|Publication number||US7478865 B2|
|Application number||US 11/715,352|
|Publication date||Jan 20, 2009|
|Filing date||Mar 7, 2007|
|Priority date||Jun 8, 2006|
|Also published as||US20070284912|
|Publication number||11715352, 715352, US 7478865 B2, US 7478865B2, US-B2-7478865, US7478865 B2, US7478865B2|
|Original Assignee||Fcs Industries, Inc.|
|Export Citation||BiBTeX, EndNote, RefMan|
|Patent Citations (55), Referenced by (8), Classifications (5), Legal Events (2)|
|External Links: USPTO, USPTO Assignment, Espacenet|
This patent application claims the benefit under 35 U.S.C. § 119(e) of U.S. provisional patent application Ser. No. 60/811,956, filed Jun. 8, 2006 and entitled TRAILER ROOF ASSEMBLY, the entire contents of which are incorporated herein by reference.
This invention relates to a trailer assembly, particularly a trailer assembly adapted for commercial trucking applications.
Commercial trucking provides a substantial proportion of commercial transportation of goods throughout the world. One common type of commercial truck is a tractor trailer, which includes a semi-trailer coupled with a road tractor. The term “semi-trailer” typically refers to a trailer having one or more rear axles and no front axles. During operation, a large proportion of the weight of the semi-trailer is supported either by the road tractor or by a detachable front axle assembly known as a dolly. Semi-trailers are also normally equipped with legs that can be lowered to support the semi-trailer when it is uncoupled from the dolly or the road tractor.
As used herein, the term, “commercial motor vehicle” refers to any self-propelled or towed motor vehicle for use on a highway in interstate commerce to transport passengers or property and having a gross vehicle weight rating of 4,536 kilograms (approximately 10,000 pounds) or more. As used herein, the term, “gross vehicle weight rating” is the maximum allowable weight of a fully equipped tow vehicle including passengers and cargo. As used herein, the term, “Class A commercial motor vehicle” refers to any commercial vehicle having a gross vehicle weight rating (“GVWR”) of at least 11,793 kilograms (approximately 26,000 pounds).
Currently, in the United States, semi-truck trailers are on the order of 40 to 53 feet long and have a rear swing door providing an opening of about 110 inches high and 100 inches wide. Trucking operators seek to maximize the utilization of interior space within the trailer. Forklift trucks are typically used to load cargo into trailers. Specifically, cargo is supported by a pallet, which is lifted vertically by the forklift truck and deposited in the trailer. It is common for the forklift truck or other loading machine to push cargo from the rear open door of the trailer toward the front.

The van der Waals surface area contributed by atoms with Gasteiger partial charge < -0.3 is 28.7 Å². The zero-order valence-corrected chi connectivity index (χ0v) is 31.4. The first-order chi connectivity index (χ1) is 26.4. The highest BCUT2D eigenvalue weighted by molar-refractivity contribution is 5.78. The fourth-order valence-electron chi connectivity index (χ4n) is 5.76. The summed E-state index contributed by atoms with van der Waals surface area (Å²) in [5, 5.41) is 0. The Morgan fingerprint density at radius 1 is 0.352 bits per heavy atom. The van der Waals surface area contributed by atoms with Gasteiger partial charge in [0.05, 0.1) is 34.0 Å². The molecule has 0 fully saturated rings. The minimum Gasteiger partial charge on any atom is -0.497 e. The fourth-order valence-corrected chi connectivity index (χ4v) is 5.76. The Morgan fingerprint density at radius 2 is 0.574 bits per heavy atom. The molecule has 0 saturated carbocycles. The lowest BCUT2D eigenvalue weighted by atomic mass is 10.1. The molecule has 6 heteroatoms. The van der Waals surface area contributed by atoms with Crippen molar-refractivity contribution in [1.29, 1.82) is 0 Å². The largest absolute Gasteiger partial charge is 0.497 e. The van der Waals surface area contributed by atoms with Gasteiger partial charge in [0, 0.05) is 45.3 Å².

The typical trailer construction utilizes a roof of sheet metal or other opaque sheet material supported by a number of transversely extending reinforcing ribs or bows. These bows are exposed to the inside of the trailer and form irregularities on the inside surface of the trailer roof. During the loading process, it is unfortunately common for cargo to come in contact with one of the bows, potentially causing damage to the roof structure. Due to fear of damaging trailers in this manner, operators are often not able to fully utilize the interior capacity of the trailer. Damage to internally exposed roof bows during the cargo loading and unloading process imposes a significant operating cost burden on motor carrier operators and can cause shipping delays.
During the loading or unloading processes, it is also unfortunately common for cargo to come into contact with the rear frame of the trailer. For example, cargo may contact the upper portion of the rear door frame, thereby potentially causing structural damage to the trailer and/or the cargo. Specifically, the upper portion of the rear door frame of the trailer generally extends perpendicularly from the roof panel such that cargo contacting the upper portion causes a relatively abrupt collision between the respective structures, especially during the unloading process when the cargo is being transported relatively close to the roof inner surface.
Additionally, the bows are currently secured to the inside of the trailer by a plurality of fasteners. However, during installation, the bows may be displaced or misaligned before being secured to the trailer by the fasteners. Misalignment of the bows may cause irregularities in the roof structure or a weakened connection between the bows and the trailer.
Furthermore, the opaque nature of currently-known trailer roofs causes the cargo space within the trailer to be generally void of natural light. Therefore, artificial light typically must be provided during loading and unloading of the cargo space.
This invention seeks to address the above-mentioned shortcomings of the prior art. A trailer having a roof assembly constructed in accordance with the present invention features a smooth inside roof surface. This is achieved by using transversely extending reinforcing bows which are mounted on the exterior or upper surface of the roof. The bow preferably have an inverted “U” shaped cross sectional configuration with a pair of flanges which engage the upper surface of the roof panel.
A preferred panel material is a translucent composite material such as a fiberglass or other polymer material. By utilizing a translucent material, ambient light can reach the inside of the trailer which is convenient for trailer loading and unloading operators.